The most common federation is the PIC (Public IM Connectivity) federation. This type of federation enables interoperability between unified communication platforms and Public IM services, such as AOL and Yahoo. As a result, end-users can use their UC clients, such as Microsoft Office Communicator (MOC), to chat with users on AOL IM service (AIM) or Yahoo! IM (YIM).
The other type of federation is the external or direct federation. Direct federation allows two organizations to federation their respective UC environments. This allows employee to collaborate with their colleagues using their UC clients. Direct Federation provides a secure B2B communication link.
Today, UC vendors only offer direct federation across similar UC systems. For example, IBM Sametime only allows cross-enterprise federation with other IBM Sametime platforms.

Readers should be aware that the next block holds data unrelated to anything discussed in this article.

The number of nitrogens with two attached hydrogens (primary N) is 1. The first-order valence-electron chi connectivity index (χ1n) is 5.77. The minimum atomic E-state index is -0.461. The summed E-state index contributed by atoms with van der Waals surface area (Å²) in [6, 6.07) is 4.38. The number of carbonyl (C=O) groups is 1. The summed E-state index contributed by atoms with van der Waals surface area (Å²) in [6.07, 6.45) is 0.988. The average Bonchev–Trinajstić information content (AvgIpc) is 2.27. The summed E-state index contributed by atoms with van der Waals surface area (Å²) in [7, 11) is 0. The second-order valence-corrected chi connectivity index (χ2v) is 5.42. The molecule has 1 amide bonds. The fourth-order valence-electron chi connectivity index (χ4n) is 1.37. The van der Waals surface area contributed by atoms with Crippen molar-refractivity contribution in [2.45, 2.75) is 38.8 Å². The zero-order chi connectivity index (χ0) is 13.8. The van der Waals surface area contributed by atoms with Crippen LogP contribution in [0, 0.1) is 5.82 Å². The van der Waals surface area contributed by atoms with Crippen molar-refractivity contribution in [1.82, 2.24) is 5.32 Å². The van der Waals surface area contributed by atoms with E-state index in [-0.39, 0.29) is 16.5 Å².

Over the past two years a number of announcements has been made about UC vendors working together to address the interoperability problems between their UC platforms. The reality is federation between dissimilar UC systems is difficult, and none of the UC vendors is going on a limb to be the first to offer it.
Moreover, providing direct federation is a slippery slope. Going beyond IM and presence federation and offering any-to-any federation across different communication modes, such as multi-user chat or persistent char rooms, is a huge challenge.